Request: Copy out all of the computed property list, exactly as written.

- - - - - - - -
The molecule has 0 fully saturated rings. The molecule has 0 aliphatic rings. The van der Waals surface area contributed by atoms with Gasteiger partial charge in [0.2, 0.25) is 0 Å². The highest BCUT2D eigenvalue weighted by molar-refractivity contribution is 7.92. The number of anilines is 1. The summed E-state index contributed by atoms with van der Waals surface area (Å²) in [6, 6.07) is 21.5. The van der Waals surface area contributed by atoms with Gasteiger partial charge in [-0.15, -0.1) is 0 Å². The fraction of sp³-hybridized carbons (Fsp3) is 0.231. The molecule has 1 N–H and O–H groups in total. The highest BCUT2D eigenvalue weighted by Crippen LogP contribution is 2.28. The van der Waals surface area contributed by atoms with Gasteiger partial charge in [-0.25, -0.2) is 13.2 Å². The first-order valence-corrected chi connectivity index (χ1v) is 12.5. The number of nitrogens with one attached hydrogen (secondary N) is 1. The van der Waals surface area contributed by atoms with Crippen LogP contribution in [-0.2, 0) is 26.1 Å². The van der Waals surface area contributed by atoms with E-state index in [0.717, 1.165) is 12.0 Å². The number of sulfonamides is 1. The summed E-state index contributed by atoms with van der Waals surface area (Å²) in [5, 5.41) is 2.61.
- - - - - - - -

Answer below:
The molecule has 0 fully saturated rings. The molecule has 0 aliphatic rings. The van der Waals surface area contributed by atoms with Gasteiger partial charge in [0.2, 0.25) is 0 Å². The highest BCUT2D eigenvalue weighted by molar-refractivity contribution is 7.92. The number of anilines is 1. The summed E-state index contributed by atoms with van der Waals surface area (Å²) in [6, 6.07) is 21.5. The van der Waals surface area contributed by atoms with Gasteiger partial charge in [-0.15, -0.1) is 0 Å². The fraction of sp³-hybridized carbons (Fsp3) is 0.231. The molecule has 1 N–H and O–H groups in total. The highest BCUT2D eigenvalue weighted by Crippen LogP contribution is 2.28. The van der Waals surface area contributed by atoms with Gasteiger partial charge in [-0.25, -0.2) is 13.2 Å². The first-order valence-corrected chi connectivity index (χ1v) is 12.5. The number of nitrogens with one attached hydrogen (secondary N) is 1. The van der Waals surface area contributed by atoms with Crippen LogP contribution in [-0.2, 0) is 26.1 Å². The van der Waals surface area contributed by atoms with E-state index in [0.717, 1.165) is 12.0 Å². The number of sulfonamides is 1. The summed E-state index contributed by atoms with van der Waals surface area (Å²) in [5, 5.41) is 2.61.